The Brother



The Brother (Novels, Estonian)
Published by Tuum, 2008, pp. 116

A stranger arrives in a small nameless town that is held in a tight grip by a group of corrupt men of power. A stranger, wearing a large hat and a long black cloak, claiming to be the long-lost brother of a young woman, who has been cheated out of her inheritance... And suddenly everything starts to change.
Rein Raud’s short novel is, in his own words, a spaghetti western told in poetic prose, simultaneously paying tribute to two such incompatible figures as Clint Eastwood and Alessandro Baricco. And it ends with a hint of a ghost story coming as a surprise, when a young lawyer’s assistant turned detective uncovers a secret that makes us unexpectedly look at the “brother” from a different perspective altogether.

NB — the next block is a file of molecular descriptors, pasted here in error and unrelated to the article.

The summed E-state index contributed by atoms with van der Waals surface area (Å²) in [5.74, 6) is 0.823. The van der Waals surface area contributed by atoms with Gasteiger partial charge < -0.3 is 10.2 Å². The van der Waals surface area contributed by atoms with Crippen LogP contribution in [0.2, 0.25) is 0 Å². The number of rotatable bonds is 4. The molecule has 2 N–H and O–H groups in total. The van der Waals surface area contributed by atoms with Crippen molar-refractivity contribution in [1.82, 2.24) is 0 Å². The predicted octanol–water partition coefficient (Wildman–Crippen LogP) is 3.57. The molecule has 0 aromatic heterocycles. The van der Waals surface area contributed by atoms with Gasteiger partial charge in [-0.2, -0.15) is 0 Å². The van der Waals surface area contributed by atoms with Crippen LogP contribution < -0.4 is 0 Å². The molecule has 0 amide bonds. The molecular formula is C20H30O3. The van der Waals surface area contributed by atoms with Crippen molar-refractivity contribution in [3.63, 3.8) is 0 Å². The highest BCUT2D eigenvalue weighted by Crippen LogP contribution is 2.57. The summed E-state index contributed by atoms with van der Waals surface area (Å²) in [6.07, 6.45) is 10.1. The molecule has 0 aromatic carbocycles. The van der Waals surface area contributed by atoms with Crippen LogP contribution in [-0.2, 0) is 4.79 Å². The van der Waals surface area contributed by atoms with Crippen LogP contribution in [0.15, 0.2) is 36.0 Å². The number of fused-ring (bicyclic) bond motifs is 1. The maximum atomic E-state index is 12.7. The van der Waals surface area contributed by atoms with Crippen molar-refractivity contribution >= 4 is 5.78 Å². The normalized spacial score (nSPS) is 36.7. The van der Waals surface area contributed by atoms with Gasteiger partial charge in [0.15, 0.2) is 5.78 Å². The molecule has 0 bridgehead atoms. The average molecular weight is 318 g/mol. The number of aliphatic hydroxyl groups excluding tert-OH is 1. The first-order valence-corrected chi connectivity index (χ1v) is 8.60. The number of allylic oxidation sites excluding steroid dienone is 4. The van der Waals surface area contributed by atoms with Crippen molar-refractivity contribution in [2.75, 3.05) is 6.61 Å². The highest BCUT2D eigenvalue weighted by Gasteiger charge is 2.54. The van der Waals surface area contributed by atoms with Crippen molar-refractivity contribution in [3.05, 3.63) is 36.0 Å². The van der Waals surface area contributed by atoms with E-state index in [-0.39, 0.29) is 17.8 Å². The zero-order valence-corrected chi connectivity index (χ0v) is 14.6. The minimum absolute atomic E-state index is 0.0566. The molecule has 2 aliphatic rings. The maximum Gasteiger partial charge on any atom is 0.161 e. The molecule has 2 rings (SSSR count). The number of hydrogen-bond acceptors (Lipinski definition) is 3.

But the storyline is only one part, and perhaps not the main part of the novel. Raud’s most recent books have contained a fair share of philosophical discussions, and similar aphoristic thoughts are not completely absent from this novel either. Still, it is the tender and lyrical language, precise and strongly visual imagery, along with the technique of introducing important, sometimes crucial turns of the plot in dependent clauses of complex sentences, that makes this book gourmet reading instead of the fast food that westerns traditionally are. Playing with the conventions of the genre, Raud’s manner of creating characters is sharp, but sketchy, they are symbols rather than in-depth psychological portraits of real people, just as befits the characters of a western. There is the banker, who intuitively realises that the series of misfortunes that has befallen him and his associates since the stranger’s arrival is not just coincidental, introduced to us as “a strong man, who had already begun to take note of his health, and had achieved enough in his life to answer yes/no questions with one word”. The fact that a former surgeon is now a professional killer is revealed to us by a comment on his mother’s death: “luckily, this happened before the surgeon, head stuffed by his snuffles, had cut into a rich man’s girl in the wrong way and was put behind bars for some time – from there, a different man returned, whose knives were nevertheless just as sharp”; the professional seductress Dessa “had never been to this town before, because people whom someone hates passionately enough to get in touch with her usually tend to live in more sophisticated places”, and when the protagonist learns that a beautiful girl whom he had mistaken for one of the idle rich is actually a music teacher, she asks him: “Am I now different in your mind? When you know that the option to let time pass senselessly does not soil me?” The words the people speak in the book are larger than life, and so are their deeds. But although the story could take place anywhere, and, apart from a few cellphones, anytime, it is still also a very Estonian story, coming from a society ruthlessly divided into winners and losers.

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